The Recycled Vacation Home
Hans Bauman's cabin in the Blue Ridge Mountains is built almost entirely of salvaged materials.
Bauman refinishing the hardwood floors. Photo by Hans Bauman
By the spring of 2010, it was time to build. Bauman made his first big purchase—new structural lumber—and bribed a small team of friends to help with framing on weekends in exchange for beer. The lumber was driven to the end of a paved road three miles from the building site, then shuttled closer with a 4-wheel drive pickup and hand-carried for the last hundred or so yards.
Digging the holes for 18 foundation posts took nine months. An auger wouldn’t make it to the site, so Bauman and his volunteer crew dug each four- or five-foot-deep hole by hand.
In January 2011, the foundation was in place and Bauman had a plan. According to his spreadsheet and monthly goals, he figured he’d have most of the cabin done by the end of the year. “That [schedule] lasted for about two months,” he says with a laugh.
In reality, the cabin construction was putting a strain on his free time with his wife and kids, given that he was working during the week and then heading west to the building site on weekends. That’s when the cabin became a family affair.
“We had a reset and it went from the cabin being my project to being a family project,” Bauman says. “We got rid of the timeline and switched to a project management plan of ‘What’s next?’ ”
Simenson and the kids started making trips out to the property and everyone found a role to play. Penn and Tor learned to use a rotary saw, while Lenka squeezed into tight spaces to help install insulation.“The kids loved climbing around on the skeleton of the house,” Simenson says. “They also liked seeing how the hard work turned into something tangible—something that we could live in.”
The work was grueling, but resulted in only one major injury: Bauman suffered a broken rib after a fall in the attic rafters.
The family with their dog, Jackson
After three years, the 900-square-foot, cement-board cabin was finally taking shape. Bauman sanded and refinished his piecemeal wood floors, their patchwork planks varying slightly in width and color. He installed a composting toilet in the bathroom and a gravity water system to pump filtered rainwater to the sink.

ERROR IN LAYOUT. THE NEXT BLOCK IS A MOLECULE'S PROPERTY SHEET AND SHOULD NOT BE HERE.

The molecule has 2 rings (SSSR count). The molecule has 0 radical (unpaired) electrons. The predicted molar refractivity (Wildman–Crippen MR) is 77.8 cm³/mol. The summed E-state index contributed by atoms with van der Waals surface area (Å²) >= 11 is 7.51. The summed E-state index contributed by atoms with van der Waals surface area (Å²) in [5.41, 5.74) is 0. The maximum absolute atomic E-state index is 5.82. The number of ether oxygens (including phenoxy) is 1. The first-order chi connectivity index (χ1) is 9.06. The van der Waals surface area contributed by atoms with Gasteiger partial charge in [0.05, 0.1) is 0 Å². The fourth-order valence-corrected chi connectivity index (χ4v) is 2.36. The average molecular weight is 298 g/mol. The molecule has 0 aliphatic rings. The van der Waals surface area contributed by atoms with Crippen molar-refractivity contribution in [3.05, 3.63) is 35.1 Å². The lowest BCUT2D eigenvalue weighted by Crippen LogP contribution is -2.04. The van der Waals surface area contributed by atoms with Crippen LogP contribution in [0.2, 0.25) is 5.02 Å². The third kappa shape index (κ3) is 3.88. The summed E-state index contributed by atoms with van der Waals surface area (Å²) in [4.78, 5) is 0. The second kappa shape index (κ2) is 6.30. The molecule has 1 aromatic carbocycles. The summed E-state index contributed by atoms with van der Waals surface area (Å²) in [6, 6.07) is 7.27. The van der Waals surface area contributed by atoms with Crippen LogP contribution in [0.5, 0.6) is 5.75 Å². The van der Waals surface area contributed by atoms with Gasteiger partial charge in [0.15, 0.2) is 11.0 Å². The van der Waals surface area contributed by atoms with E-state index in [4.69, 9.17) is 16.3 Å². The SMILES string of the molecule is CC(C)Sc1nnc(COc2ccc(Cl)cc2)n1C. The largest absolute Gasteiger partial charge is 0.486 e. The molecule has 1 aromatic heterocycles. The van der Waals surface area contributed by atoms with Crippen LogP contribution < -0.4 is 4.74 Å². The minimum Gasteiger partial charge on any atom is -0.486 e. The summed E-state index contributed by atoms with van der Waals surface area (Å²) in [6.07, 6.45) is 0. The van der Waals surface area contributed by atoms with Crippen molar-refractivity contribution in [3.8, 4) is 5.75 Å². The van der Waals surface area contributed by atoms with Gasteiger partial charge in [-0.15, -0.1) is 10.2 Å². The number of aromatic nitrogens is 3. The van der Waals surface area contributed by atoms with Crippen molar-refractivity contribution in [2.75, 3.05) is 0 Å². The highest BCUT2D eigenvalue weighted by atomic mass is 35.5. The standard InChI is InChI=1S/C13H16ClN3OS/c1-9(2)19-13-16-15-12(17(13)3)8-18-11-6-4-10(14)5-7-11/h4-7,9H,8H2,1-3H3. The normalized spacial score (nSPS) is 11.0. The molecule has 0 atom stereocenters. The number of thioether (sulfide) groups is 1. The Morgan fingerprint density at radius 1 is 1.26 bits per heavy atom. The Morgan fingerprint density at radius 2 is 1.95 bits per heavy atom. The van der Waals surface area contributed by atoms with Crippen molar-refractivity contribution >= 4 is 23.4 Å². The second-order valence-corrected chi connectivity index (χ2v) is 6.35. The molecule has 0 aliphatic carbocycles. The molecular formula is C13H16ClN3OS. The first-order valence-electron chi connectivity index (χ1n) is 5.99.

An outdoor kitchen includes a camp stove and working sink. Inside, the first-floor family room and master bedroom are filled with light and mismatched secondhand furniture. For now, there’s no electricity, but he has the place wired in case the family ever changes its mind about being off the grid.
Asymmetrical windows—nearly all salvaged from different houses—offer one of the few clues that the cabin was designed around found materials, and not the other way around. In total, Bauman estimates that the two-story structure cost a little more than $20,000 to complete.
“Moon Hollow,” as it is now known, was finished in late 2013. The family tries to make it out once a month, even in winter, which has become their favorite time to get away to the mountains.
Meanwhile, back in Arlington, Bauman’s newly honed homebuilding skills aren’t going to waste. In 2015, he left the IT industry to launch his one-man HouseMeister Handyman Service. The business keeps him busy with projects such as bathroom remodels, window and door replacements, and screened-porch repairs.
He says he still feels the urge to pull over whenever he sees building scrap or furniture piled by the side of the road. But with Moon Hollow completed, he rarely stops. Most of the homeowners he counts as clients aren’t looking for used materials.
And a second vacation retreat? Not in the cards. After all, the recycled cabin was a 12-month project that stretched out over four years.
“I don’t know that I would change much,” Bauman says in retrospect. “We did it as a family, and that’s what was important.”
Associate editor Emily Van Zandt is a firm believer in Craigslist furniture.